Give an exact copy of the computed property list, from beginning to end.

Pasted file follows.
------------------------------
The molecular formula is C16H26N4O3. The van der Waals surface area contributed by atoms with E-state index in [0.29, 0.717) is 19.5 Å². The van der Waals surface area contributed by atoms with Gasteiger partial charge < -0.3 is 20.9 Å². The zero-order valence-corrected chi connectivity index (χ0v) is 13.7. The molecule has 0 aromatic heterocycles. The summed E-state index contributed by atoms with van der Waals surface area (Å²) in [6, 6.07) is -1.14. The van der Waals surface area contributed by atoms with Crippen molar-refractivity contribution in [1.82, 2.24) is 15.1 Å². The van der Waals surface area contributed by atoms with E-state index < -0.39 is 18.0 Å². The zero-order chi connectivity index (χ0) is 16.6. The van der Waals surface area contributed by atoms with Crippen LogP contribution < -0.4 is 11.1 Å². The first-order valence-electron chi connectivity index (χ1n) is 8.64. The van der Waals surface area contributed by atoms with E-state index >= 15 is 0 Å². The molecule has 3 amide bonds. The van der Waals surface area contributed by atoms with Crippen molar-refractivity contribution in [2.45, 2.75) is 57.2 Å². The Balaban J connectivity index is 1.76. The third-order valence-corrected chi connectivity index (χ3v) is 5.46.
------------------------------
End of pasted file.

The molecular formula is C16H26N4O3. The van der Waals surface area contributed by atoms with E-state index in [0.29, 0.717) is 19.5 Å². The van der Waals surface area contributed by atoms with Gasteiger partial charge < -0.3 is 20.9 Å². The zero-order valence-corrected chi connectivity index (χ0v) is 13.7. The molecule has 0 aromatic heterocycles. The summed E-state index contributed by atoms with van der Waals surface area (Å²) in [6, 6.07) is -1.14. The van der Waals surface area contributed by atoms with Crippen molar-refractivity contribution in [1.82, 2.24) is 15.1 Å². The van der Waals surface area contributed by atoms with E-state index < -0.39 is 18.0 Å². The zero-order chi connectivity index (χ0) is 16.6. The van der Waals surface area contributed by atoms with Crippen LogP contribution < -0.4 is 11.1 Å². The first-order valence-electron chi connectivity index (χ1n) is 8.64. The van der Waals surface area contributed by atoms with E-state index >= 15 is 0 Å². The molecule has 3 amide bonds. The van der Waals surface area contributed by atoms with Crippen molar-refractivity contribution in [2.45, 2.75) is 57.2 Å². The Balaban J connectivity index is 1.76. The third-order valence-corrected chi connectivity index (χ3v) is 5.46.